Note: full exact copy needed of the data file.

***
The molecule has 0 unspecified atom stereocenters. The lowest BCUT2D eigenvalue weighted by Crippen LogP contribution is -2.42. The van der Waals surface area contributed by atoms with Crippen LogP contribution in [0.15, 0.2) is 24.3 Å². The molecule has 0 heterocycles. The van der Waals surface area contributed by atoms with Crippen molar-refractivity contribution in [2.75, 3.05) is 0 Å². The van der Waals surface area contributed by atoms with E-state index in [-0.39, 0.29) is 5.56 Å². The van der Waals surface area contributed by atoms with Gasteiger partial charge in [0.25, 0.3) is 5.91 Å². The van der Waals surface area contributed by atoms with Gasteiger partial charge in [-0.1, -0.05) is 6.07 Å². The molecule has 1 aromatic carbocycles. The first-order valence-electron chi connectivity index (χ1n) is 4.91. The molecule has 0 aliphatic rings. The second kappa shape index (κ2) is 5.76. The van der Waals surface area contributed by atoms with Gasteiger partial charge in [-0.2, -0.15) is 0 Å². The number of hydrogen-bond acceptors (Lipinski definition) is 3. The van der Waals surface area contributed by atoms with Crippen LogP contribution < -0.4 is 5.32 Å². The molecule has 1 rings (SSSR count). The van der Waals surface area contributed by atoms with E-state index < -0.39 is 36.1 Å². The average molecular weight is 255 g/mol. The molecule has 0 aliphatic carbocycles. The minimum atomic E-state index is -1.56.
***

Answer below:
The molecule has 0 unspecified atom stereocenters. The lowest BCUT2D eigenvalue weighted by Crippen LogP contribution is -2.42. The van der Waals surface area contributed by atoms with Crippen LogP contribution in [0.15, 0.2) is 24.3 Å². The molecule has 0 heterocycles. The van der Waals surface area contributed by atoms with Crippen molar-refractivity contribution in [2.75, 3.05) is 0 Å². The van der Waals surface area contributed by atoms with E-state index in [-0.39, 0.29) is 5.56 Å². The van der Waals surface area contributed by atoms with Gasteiger partial charge in [0.25, 0.3) is 5.91 Å². The van der Waals surface area contributed by atoms with Gasteiger partial charge in [-0.1, -0.05) is 6.07 Å². The molecule has 1 aromatic carbocycles. The first-order valence-electron chi connectivity index (χ1n) is 4.91. The molecule has 0 aliphatic rings. The second kappa shape index (κ2) is 5.76. The van der Waals surface area contributed by atoms with Gasteiger partial charge in [-0.2, -0.15) is 0 Å². The number of hydrogen-bond acceptors (Lipinski definition) is 3. The van der Waals surface area contributed by atoms with Crippen LogP contribution < -0.4 is 5.32 Å². The molecule has 1 rings (SSSR count). The van der Waals surface area contributed by atoms with E-state index < -0.39 is 36.1 Å². The average molecular weight is 255 g/mol. The molecule has 0 aliphatic carbocycles. The minimum atomic E-state index is -1.56.